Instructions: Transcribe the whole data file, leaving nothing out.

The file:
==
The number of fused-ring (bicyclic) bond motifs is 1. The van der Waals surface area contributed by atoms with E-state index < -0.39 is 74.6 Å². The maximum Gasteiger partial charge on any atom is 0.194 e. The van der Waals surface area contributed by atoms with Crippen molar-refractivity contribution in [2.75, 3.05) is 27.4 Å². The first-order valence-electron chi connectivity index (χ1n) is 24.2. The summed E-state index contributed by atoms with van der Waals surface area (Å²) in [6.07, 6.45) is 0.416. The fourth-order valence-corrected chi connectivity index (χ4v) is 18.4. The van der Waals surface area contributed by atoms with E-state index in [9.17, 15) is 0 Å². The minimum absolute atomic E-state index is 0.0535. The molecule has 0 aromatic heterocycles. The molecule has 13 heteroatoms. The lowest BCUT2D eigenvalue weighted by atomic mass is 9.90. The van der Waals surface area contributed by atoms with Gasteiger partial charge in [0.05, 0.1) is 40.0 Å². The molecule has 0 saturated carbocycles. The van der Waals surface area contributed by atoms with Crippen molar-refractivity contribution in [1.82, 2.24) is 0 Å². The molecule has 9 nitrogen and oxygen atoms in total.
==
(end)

The number of fused-ring (bicyclic) bond motifs is 1. The van der Waals surface area contributed by atoms with E-state index < -0.39 is 74.6 Å². The maximum Gasteiger partial charge on any atom is 0.194 e. The van der Waals surface area contributed by atoms with Crippen molar-refractivity contribution in [2.75, 3.05) is 27.4 Å². The first-order valence-electron chi connectivity index (χ1n) is 24.2. The summed E-state index contributed by atoms with van der Waals surface area (Å²) in [6.07, 6.45) is 0.416. The fourth-order valence-corrected chi connectivity index (χ4v) is 18.4. The van der Waals surface area contributed by atoms with E-state index in [9.17, 15) is 0 Å². The minimum absolute atomic E-state index is 0.0535. The molecule has 0 aromatic heterocycles. The molecule has 13 heteroatoms. The lowest BCUT2D eigenvalue weighted by atomic mass is 9.90. The van der Waals surface area contributed by atoms with Gasteiger partial charge in [0.05, 0.1) is 40.0 Å². The molecule has 0 saturated carbocycles. The van der Waals surface area contributed by atoms with Crippen molar-refractivity contribution in [1.82, 2.24) is 0 Å². The molecule has 9 nitrogen and oxygen atoms in total.